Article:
Fun for Kids Goes Full Steam Ahead at the Train Museum

Imagine the glory days of rail travel in these beautifully restored cars.

  • Publication date March 16, 2021
  • Categories History
The Greenwood Railroad Heritage Center is showing off updates to visitors through private tours for individuals and groups.

Karen Jennings and the team at the Greenwood Railroad Heritage Center have been working on updates and exhibits for visitors to the Railroad Heritage Center.

The center’s season for regular tours usually begins mid-May, with private group tours by appointment all year. In the off season, the staff has been catching up on to-do lists, bringing some new projects on board for a bigger, better experience. 

child looks out train window

The team worked on a lot of projects in the museum, including setting up some new exhibits. The exhibits coordinator has been busy creating new permanent exhibits with items that have been in storage waiting for their time in the spotlight.

“We have a loom from the textile mills that were here, an 1885 hearse, linotype from the newspaper,” Karen says. The founder of the museum had a large mineral and gem collection, but very little of that has been on display. With three new display cabinets from a jewelry store, those items are finding a new home in the public eye.  

The Railroad Center is a great spot for group events.
child walks through train aisle
Children love to explore the lovingly restored train cars.

Greenwood locals always look forward to the holiday season, with wooden figures, a gingerbread house in the old “hat house” on the grounds, and lots and lots of lights. “We’re like the Griswolds,” says staff member Nickie Murphy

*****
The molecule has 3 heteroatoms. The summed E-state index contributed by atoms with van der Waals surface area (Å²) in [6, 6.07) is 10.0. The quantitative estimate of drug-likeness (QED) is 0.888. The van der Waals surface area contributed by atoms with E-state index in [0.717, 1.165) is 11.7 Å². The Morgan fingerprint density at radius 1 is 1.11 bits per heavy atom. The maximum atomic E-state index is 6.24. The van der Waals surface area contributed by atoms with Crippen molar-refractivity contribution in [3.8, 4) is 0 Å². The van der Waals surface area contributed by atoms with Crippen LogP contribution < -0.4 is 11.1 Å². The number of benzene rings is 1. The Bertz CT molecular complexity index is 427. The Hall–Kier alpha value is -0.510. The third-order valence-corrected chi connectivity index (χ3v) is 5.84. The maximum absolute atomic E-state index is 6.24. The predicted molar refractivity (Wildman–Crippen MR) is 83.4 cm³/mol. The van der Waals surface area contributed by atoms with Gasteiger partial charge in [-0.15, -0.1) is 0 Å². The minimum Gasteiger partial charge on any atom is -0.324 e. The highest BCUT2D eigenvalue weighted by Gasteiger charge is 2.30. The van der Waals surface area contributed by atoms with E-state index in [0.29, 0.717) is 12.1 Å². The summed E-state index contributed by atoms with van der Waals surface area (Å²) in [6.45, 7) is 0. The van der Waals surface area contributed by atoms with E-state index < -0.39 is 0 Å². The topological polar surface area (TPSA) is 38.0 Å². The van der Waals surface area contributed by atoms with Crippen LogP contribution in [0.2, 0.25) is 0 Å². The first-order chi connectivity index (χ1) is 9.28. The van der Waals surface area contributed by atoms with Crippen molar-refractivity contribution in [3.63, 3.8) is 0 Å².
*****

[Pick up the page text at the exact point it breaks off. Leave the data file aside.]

Children (and parents) love the annual North Pole Express, and the entire community is usually part of the production. With stories in the passenger car, snacks in the diner, and even some dancing elves, the center has previously relied on high school theater students, the culinary department at Self Regional College, and “elves” from a local dance studio.

A grant for several improvements to the Railroad Center funded a concrete pad, paved pathways and a lift to make the trains more accessible, opening up the diner, sleeper and the rear of the Carolina car to visitors with mobility challenges. Historic seats have been restored, and other restoration plans are moving forward. 

trains then and now

The Railroad Center began when two area railroad buffs bought a 1906 Baldwin steam engine, a 2-8-2 “Mikado,” which had been doing short runs from a nearby quarry but was no longer needed, as more steam trains were being replaced by diesel engines. Those train buffs were gifted with several other cars, and the collection now includes a Piedmont & Northern Interurban unit and caboose, a Seaboard Air Line Coach, classic Pullman diner and sleeper cars. The most luxurious of the collection is the Piedmont & Northern “Carolina” car, fitted out in brass and mahogany paneling with walnut inlays. The museum started as a private collection but was gifted to the Museum of Greenwood in 2005.

The local community is known for supporting Greenwood’s growth and success; that native generosity was very evident during the difficulties caused by COVID-19. Support from both corporate sponsors and individuals has been crucial in keeping cultural treasures like the Railroad Center on track.

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